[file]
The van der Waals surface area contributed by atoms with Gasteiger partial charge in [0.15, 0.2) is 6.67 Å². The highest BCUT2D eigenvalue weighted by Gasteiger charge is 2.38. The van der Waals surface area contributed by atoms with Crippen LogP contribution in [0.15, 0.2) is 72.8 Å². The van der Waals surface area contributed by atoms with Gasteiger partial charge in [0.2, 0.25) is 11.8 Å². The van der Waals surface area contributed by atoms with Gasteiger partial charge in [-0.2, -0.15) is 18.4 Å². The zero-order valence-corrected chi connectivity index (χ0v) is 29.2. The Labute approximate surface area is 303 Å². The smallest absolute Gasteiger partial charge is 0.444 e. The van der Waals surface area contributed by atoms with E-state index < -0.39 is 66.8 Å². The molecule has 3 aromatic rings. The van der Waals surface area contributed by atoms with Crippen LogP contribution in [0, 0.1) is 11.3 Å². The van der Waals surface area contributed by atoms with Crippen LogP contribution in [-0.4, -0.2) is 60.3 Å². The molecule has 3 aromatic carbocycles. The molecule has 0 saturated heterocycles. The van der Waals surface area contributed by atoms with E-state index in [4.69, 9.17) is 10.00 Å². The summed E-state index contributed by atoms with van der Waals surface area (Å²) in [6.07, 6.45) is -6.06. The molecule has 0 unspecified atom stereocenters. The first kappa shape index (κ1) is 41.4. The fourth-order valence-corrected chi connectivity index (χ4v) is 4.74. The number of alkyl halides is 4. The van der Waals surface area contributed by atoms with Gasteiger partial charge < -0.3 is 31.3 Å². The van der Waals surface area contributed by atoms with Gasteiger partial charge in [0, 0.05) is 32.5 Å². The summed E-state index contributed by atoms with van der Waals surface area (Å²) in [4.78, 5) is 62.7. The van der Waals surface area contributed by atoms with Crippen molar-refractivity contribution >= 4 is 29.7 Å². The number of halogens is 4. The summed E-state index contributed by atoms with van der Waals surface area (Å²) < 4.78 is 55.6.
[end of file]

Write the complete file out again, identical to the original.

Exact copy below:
The van der Waals surface area contributed by atoms with Gasteiger partial charge in [0.15, 0.2) is 6.67 Å². The highest BCUT2D eigenvalue weighted by Gasteiger charge is 2.38. The van der Waals surface area contributed by atoms with Crippen LogP contribution in [0.15, 0.2) is 72.8 Å². The van der Waals surface area contributed by atoms with Gasteiger partial charge in [0.2, 0.25) is 11.8 Å². The van der Waals surface area contributed by atoms with Gasteiger partial charge in [-0.2, -0.15) is 18.4 Å². The zero-order valence-corrected chi connectivity index (χ0v) is 29.2. The Labute approximate surface area is 303 Å². The smallest absolute Gasteiger partial charge is 0.444 e. The van der Waals surface area contributed by atoms with E-state index < -0.39 is 66.8 Å². The molecule has 3 aromatic rings. The van der Waals surface area contributed by atoms with Crippen LogP contribution in [0, 0.1) is 11.3 Å². The van der Waals surface area contributed by atoms with Crippen LogP contribution in [-0.4, -0.2) is 60.3 Å². The molecule has 3 aromatic carbocycles. The molecule has 0 saturated heterocycles. The van der Waals surface area contributed by atoms with E-state index in [4.69, 9.17) is 10.00 Å². The summed E-state index contributed by atoms with van der Waals surface area (Å²) in [6.07, 6.45) is -6.06. The molecule has 0 unspecified atom stereocenters. The first kappa shape index (κ1) is 41.4. The fourth-order valence-corrected chi connectivity index (χ4v) is 4.74. The number of alkyl halides is 4. The van der Waals surface area contributed by atoms with Gasteiger partial charge < -0.3 is 31.3 Å². The van der Waals surface area contributed by atoms with Gasteiger partial charge in [0, 0.05) is 32.5 Å². The summed E-state index contributed by atoms with van der Waals surface area (Å²) in [4.78, 5) is 62.7. The van der Waals surface area contributed by atoms with Crippen molar-refractivity contribution >= 4 is 29.7 Å². The number of halogens is 4. The summed E-state index contributed by atoms with van der Waals surface area (Å²) < 4.78 is 55.6.